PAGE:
Hello and Thank you for using JustAnswer Health.Thank you for the question and providing some history. I will start by discussing some of the points you brought up.Your question is "Is this thickening of the fibrous tissue?" By this, I think you are asking if the various lumps on your body are caused by fibrous tissue thickening? Well, the short answer is no. Let me explain - Adenomas of the breast are made of glandular and fibrous breast tissue. They may grow. But, typically soft lumps on other parts of the body are Lipomas, and these are made of fatty tissue. I will explain what the conditions you have been diagnosed with normally behave. Changes that you have that are different, may indicate a different problem. You mention that you were diagnosed with Fibroadenoma of the breast last year and you were diagnosed with Fibromyalgia at age 17. (These two conditions are not known to be related to each, although they have similar sounding names due to the use of the root term 'fibro'. Fibromyalgia was named before they knew anything about what it was - but there are no fibrous lumps with Fibromyalgia). You also mention that you are recently noticing areas in your thighs that have been sensitive for up to 5 years, now have increased sensitivity after starting jogging a few weeks ago. You also mention pain in the hips, knees, and shoulder and neck area "most of the time" Without seeing you for testing, we can only speculate about what might be going on by the symptoms you have told us about. New lab test and imaging studies (such as ultrasound, mammogram and possibly others are needed to evaluate the status of the fibroadenoma - and to check the other lumps you mention that are in you back and thigh). Blood or laboratory test are needed to look for inflammation markers and conditions such as arthritis and to see if any abnormalities of any other type are found.If you do not have insurance, then it is important for you to get into your states federally funded health care system. Usually these clinics are available through your local health department. Some branches have adult clinics and child clinics, but they may not have them both at each branch, and/or the clinics may not be open every single day. So you will need to look up the centers in your area and find out where their are adult clinics in your area and on what days. Here is a link that will help you find the clinics in your area by zip code:http://findahealthcenter.hrsa.gov/Search_HCC.aspxThese clinics may ask for income and then base your payment by the amount of income you have. If you have very little, you will be charged nothing except maybe a 10 or 20 dollar co-pay. This is much less expensive than it would be to go to a private physicians office without insurance.As I mentioned earlier, Fibromyalgia, is actually "mis-named". When a person has fibromyalgia, they often have pain in various muscle groups. But there are not any actual fibrous lumps. So the lumps that you are experiencing elsewhere on your body are not from fibromyalgia. They could be lipomas or dermatofibromas. Lipomas are fatty tissue lumps that are harmless unless they start to press on a nerve. Dermatobibromas usually occur due to a prior injury in the area. With Lipomas, it is unusual for them to be painful. If lipomas seem to be growing and/or are painful, then they should be evaluated by a doctor as soon as possible.In recent years, many people with fibromyalgia have been found to actually have a vitamin D deficiency. This is one thing that will need to be checked when you see the doctor. In the mean time you can work at getting more vitamin D containing products into your system. As long as you don't burn too easily, consider getting out in the sun 10 minutes per day at least. The skin manufactures vitamin D only when exposed to natural sunlight. Here is some other information I took from an article for you on vitamin D sources (http://ods.od.nih.gov/factsheets/VitaminD-HealthProfessional/) Other ways to get vitamin D are: Egg yolks, seafood oil, beef liver, and wild-caught oily seafood. Blue seafood, tuna, spanish mackerel in addition to fish give the most prominent levels of vitamin D. Smaller amounts are present in dark leafy vegetables. Fortified foods are a major dietary source of vitamin D. While milk and soya milk are fortified with vitamin D, dairy products made from milk such as curd, cheese, yogurt are usually not fortified.Regarding the pain that you feel in your hips, knees, and shoulder/neck area. This type of pain is fairly common. It can be due to tension in the muscle, strains in the muscle or joint, or from injury. It could be due to arthritis (doubtful at your young age, but again would need testing in order to confirm whether there is arthritis in the joints or if this is due to fatigue or stress of the muscles themselves that support the joints)Stress and tension will aggravate fibromyagia pain, as well create tension muscular pain that can occur in anyone in the shoulder/neck and joints . So if there is a lot of stress in your life (and with a young baby, we know you have at least one major stressor) it can help to find new ways to manage the stress, so that it does not aggravate your physical condition. This is a very good source for you to learn how to do this: http://www.helpguide.org/mental/stress_management_relief_coping.htmGetting started in a program of stretches will help fibromyalgia and other conditions causing pain in the muscles and joints. Yoga or pilates are popular now. But along with being popular, yoga has been around thousands of years - this practically proves its helpfulness. (The deep breathing along with tensing, stretching and then relaxing of the muscles in a systematic way actually causes the muscles to stretch and then relax more deeply because of the greater oxygen and carbon dioxide exchange in the muscles - this allows more energy to get to the muscle from oxygen because of deeper inhalation of oxygen when the muscle is tense and release of wastes through carbon dioxide when the muscle relaxes)It is great that you have started a physical activity program. Exercise is very helpful for muscle pain as well. My main critique is that running may not be the best form of exercise for you if you have hip, knee, and shoulder/neck area pain. Of course by all means if running is something you love continue it, because their can be great benefits, but make sure you have good shock absorbing shoes and stretching before and after running is important to prevent further joint pain from muscle strain.If running, is too hard to keep up with due to pain, consider rapid walking or race walking (is less traumatic on joints), Bicycling (get an upright bicycle with cushy tires so that it will not bother your shoulders), and swimming is the very best, XXXXX XXXXX have a convenient place to swim.To summarize, you must get in to see a doctor sooner, rather than later, because you have noticed new lumps it sounds like, and some of them are sore. Both in the breast and on the body, these symptoms need to be evaluated any time there is a change, and it sounds like the lumps on your back and thigh are new. If the lumps in the breast have changed or have not been evaluated in some time, they need to be checked as well.I've tried to give you information on other things you can do to deal with the pain. Especially the vitamin D information should be helpful for you, if you are actually found to be low in vitamin D. If you are not ever out in the sun and don't eat the types of foods listed above, there is a big chance that you are low in this vitamin.But my main concern is that you have lumps that have changed, and this is not typical for fibromyalgia, so this is a different condition that you need to have evaluated.Regarding getting in to see a doctor, let me know if you have any trouble with the government supported clinics and finding one in your area, and I'll help you with this.Finally,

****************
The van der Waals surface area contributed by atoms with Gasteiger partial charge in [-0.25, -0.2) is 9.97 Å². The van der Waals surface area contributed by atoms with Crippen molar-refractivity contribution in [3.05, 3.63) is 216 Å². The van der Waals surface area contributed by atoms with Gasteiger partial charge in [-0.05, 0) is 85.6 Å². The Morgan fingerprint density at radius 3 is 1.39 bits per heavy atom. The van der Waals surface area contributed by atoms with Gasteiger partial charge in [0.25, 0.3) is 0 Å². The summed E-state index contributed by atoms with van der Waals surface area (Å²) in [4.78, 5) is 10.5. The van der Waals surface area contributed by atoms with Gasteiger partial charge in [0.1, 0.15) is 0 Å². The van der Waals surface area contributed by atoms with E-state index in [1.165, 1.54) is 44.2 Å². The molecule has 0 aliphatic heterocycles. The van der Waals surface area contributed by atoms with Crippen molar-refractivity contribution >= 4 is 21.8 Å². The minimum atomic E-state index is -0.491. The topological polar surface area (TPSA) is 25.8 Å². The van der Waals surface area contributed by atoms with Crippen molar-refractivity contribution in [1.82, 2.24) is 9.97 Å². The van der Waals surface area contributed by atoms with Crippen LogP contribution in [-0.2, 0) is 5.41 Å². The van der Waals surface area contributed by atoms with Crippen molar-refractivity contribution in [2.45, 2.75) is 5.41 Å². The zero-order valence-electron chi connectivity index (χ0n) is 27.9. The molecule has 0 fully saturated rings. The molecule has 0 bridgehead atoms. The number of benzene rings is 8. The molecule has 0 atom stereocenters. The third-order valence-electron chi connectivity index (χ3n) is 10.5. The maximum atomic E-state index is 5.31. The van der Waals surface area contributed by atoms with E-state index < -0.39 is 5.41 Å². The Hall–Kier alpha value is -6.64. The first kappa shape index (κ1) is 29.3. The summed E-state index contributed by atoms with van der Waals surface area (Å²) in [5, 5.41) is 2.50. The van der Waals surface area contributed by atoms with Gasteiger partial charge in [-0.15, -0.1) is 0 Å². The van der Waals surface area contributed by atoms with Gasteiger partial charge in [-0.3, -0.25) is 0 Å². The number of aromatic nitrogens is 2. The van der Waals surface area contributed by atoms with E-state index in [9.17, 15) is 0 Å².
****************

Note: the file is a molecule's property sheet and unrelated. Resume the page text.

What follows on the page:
Please feel free to reply with any follow up questions that you have.